The four collections follow more or less a stringent organisational pattern, first presenting general issues like designations and terminology (mingli 名例), for instance, general definitions the five types of punishment, the ten abominations, the eight things to be considered, or basic regulations like what to do if a privileged person or his father committed a crime, if a civilian or a military state official committed an offence, and so on. The next chapters are categorized according to the jurisdictional matter, like laws concerning personnel (lilü 吏律), laws concerning revenue (hulü 戶律), laws concerning rites (lilü 禮律), etc. The cases themselves are once more arranged according to a wide range of types of crimes (like illegal selling of landed property, selling of wife and children, counterfeiting of money, murder, manslaughter, brawls, grave robbery, burglary, nocturnal housebreaking, etc.). The categorization corresponds to that of the Qing Code Da-Qing lüli 大清律例.
The four collections thus served to supplement the existing legal codes of the dynasty even if they were private, and not official. They received wide attention and were published in many private editions. The Qianbian was first printed in 1834, with further editions in 1840 (Tang-yue Shensi Studio 棠樾慎思堂), 1844 (Jingu Garden 金穀園, reprint), 1849, 1852 (Tang-yue Wenyuan Studio 棠樾文淵堂), and 1882 (Cangzhen Studio 藏珍閣, Guangzhou). The Xuzeng was printed in 1840 (Tang-yue Shensi Studio 棠樾慎思堂) and 1849 (Weichen Studio 味塵軒), and the Xinzeng in 1886 (Juwen Hall 聚文堂, Anhui) and 1890 (Ziying Shanfang Studio 紫英山房).The first three collections were jointly published in 1888 by the Shanghai Tushu Jichengju 上海圖書集成局 as a pocket-size edition reprinted in 1968 by the Chengwen Press 成文出版社 in Taipeh. In 1892, the Shanghai Hongwen Press 上海鴻文書局 published a lithographic-print edition. Editions of the fourth collection, Xubian, are rare. The Tuisi Studio 退思軒 published a print in 1887, and in 1900, Li Baohe 李保和 from Rongcheng 蓉城 created a new edition that was reedited as a facsimile in 1970 by the Wenhai Press 文海出版社 in Taipeh.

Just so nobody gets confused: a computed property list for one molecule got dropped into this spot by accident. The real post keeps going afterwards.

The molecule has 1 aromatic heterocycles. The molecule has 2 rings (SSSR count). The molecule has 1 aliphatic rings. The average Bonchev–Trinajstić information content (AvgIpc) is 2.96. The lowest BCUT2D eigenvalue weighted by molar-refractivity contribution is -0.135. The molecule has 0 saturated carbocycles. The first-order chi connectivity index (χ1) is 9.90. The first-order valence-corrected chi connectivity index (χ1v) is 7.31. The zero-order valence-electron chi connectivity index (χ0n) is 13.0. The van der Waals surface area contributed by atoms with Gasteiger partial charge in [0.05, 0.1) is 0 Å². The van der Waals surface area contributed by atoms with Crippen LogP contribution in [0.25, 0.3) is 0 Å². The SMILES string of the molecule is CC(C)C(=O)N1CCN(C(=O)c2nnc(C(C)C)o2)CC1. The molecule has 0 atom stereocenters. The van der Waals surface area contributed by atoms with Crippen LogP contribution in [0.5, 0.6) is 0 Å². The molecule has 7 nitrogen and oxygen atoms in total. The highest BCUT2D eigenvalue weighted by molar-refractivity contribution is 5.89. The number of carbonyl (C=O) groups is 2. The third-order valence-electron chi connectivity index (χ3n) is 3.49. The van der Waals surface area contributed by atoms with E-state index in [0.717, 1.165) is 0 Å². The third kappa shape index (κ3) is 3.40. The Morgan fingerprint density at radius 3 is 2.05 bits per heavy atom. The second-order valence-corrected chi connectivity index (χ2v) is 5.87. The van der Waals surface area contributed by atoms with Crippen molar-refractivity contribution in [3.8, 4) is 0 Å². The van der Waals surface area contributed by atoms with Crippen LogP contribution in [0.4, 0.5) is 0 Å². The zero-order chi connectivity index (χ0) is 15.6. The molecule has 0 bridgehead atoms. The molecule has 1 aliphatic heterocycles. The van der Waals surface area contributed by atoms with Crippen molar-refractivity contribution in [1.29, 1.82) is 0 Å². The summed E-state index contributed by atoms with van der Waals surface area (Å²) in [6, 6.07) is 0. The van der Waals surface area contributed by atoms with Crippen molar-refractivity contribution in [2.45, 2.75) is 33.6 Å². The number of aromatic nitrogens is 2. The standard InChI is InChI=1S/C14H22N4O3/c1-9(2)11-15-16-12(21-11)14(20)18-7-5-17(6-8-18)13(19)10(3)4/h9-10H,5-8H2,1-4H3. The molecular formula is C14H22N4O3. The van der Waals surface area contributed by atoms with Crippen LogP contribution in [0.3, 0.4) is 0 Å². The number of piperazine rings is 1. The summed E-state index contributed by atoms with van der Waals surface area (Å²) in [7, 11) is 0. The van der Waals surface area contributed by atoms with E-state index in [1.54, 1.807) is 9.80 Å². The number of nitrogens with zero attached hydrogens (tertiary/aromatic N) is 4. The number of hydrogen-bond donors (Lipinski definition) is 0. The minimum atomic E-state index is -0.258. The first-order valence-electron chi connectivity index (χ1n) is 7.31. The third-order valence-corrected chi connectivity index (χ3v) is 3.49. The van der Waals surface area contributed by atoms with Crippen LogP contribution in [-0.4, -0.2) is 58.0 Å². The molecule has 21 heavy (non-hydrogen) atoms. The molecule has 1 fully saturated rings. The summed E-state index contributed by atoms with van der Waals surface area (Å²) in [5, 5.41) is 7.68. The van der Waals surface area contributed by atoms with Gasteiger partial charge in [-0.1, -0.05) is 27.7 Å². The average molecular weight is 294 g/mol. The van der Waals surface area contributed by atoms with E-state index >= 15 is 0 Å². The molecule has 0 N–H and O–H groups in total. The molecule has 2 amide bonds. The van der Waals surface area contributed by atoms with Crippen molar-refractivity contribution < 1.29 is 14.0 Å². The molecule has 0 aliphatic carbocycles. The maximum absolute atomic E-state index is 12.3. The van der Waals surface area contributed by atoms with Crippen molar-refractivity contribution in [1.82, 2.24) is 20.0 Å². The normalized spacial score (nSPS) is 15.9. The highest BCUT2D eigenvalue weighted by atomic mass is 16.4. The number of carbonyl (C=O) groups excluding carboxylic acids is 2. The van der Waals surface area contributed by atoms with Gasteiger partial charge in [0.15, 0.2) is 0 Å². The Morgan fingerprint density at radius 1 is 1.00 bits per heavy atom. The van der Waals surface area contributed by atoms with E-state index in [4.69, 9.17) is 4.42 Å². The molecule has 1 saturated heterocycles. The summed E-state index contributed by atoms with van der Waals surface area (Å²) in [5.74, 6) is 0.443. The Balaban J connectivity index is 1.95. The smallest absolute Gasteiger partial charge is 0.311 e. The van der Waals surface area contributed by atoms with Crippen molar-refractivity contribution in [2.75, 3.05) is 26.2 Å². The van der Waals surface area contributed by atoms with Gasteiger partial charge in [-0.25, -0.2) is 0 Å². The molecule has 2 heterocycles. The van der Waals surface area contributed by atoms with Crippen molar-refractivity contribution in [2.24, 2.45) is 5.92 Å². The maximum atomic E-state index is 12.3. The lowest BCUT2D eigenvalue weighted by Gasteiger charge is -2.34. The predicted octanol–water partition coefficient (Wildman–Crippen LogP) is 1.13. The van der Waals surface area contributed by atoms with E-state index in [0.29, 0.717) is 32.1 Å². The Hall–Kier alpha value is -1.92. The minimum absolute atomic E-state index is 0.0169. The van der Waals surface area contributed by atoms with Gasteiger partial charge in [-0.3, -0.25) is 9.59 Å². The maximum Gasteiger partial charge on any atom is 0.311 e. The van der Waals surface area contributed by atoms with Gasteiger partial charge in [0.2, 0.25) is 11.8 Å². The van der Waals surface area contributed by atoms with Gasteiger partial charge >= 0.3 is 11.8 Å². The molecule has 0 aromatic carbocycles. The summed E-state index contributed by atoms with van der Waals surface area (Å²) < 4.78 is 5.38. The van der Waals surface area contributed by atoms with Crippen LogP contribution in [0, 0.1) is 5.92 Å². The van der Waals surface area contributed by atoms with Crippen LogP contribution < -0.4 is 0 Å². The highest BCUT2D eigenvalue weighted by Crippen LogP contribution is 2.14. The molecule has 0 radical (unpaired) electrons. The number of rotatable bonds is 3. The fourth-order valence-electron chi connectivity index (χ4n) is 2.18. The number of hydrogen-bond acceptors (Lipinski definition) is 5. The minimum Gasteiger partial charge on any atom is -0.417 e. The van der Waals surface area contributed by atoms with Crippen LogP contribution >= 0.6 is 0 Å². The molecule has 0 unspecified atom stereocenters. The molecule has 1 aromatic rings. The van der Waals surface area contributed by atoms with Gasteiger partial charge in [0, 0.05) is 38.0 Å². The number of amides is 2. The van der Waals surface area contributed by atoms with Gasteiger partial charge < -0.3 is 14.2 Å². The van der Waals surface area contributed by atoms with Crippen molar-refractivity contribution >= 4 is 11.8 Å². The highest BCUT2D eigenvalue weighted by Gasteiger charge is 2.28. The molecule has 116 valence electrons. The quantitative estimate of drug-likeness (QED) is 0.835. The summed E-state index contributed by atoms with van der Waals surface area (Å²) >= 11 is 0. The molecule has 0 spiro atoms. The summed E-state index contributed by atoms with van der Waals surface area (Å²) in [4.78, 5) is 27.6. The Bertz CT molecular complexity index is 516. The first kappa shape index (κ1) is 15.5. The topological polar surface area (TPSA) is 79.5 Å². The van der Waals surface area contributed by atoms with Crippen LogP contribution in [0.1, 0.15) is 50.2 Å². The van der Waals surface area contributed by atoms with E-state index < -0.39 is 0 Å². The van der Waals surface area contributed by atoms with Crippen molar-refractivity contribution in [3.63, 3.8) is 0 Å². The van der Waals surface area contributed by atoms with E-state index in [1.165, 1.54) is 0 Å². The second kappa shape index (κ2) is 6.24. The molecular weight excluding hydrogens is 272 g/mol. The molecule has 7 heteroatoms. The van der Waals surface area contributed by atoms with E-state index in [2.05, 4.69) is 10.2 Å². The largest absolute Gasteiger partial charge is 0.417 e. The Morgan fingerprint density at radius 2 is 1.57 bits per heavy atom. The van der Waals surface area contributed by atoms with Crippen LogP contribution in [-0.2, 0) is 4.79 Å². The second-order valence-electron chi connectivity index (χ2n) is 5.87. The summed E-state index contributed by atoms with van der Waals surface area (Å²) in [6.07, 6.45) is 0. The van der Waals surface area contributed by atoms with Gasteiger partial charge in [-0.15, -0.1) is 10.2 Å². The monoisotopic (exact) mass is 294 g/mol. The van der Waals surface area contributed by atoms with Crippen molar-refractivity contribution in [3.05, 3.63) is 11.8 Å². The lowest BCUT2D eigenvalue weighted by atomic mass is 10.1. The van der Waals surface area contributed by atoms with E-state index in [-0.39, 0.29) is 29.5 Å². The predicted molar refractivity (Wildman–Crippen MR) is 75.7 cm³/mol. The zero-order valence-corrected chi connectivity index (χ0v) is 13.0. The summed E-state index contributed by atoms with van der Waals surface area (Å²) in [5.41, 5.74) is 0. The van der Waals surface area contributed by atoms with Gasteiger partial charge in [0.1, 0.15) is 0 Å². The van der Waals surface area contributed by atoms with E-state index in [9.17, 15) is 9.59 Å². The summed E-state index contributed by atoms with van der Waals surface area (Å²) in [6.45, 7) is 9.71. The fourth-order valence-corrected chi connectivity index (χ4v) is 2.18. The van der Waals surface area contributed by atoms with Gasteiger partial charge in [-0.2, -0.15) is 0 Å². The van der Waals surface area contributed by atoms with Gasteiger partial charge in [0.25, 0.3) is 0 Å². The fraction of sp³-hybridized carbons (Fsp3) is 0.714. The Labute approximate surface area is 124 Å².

A modern, punctuated edition was published in 2007 with the name Xing'an huilan quanbian 刑案匯覽全編.The work was based on a three-set edition of Shen Jiaben 沈家本 (1840-1913), Xing'an huilan sanbian 刑案匯覽三編.
Even today, they a great help for the study of judicial procedures and internal discussions on legal matters in late imperial China. Exemplary cases were translated by Derk Bodde, and Clarence Morris (1967), Law in Imperial China: Exemplified by 190 Ch’ing Dynasty Cases translated from the Hsing-an hui-lan (Cambridge, MA: Harvard University Press).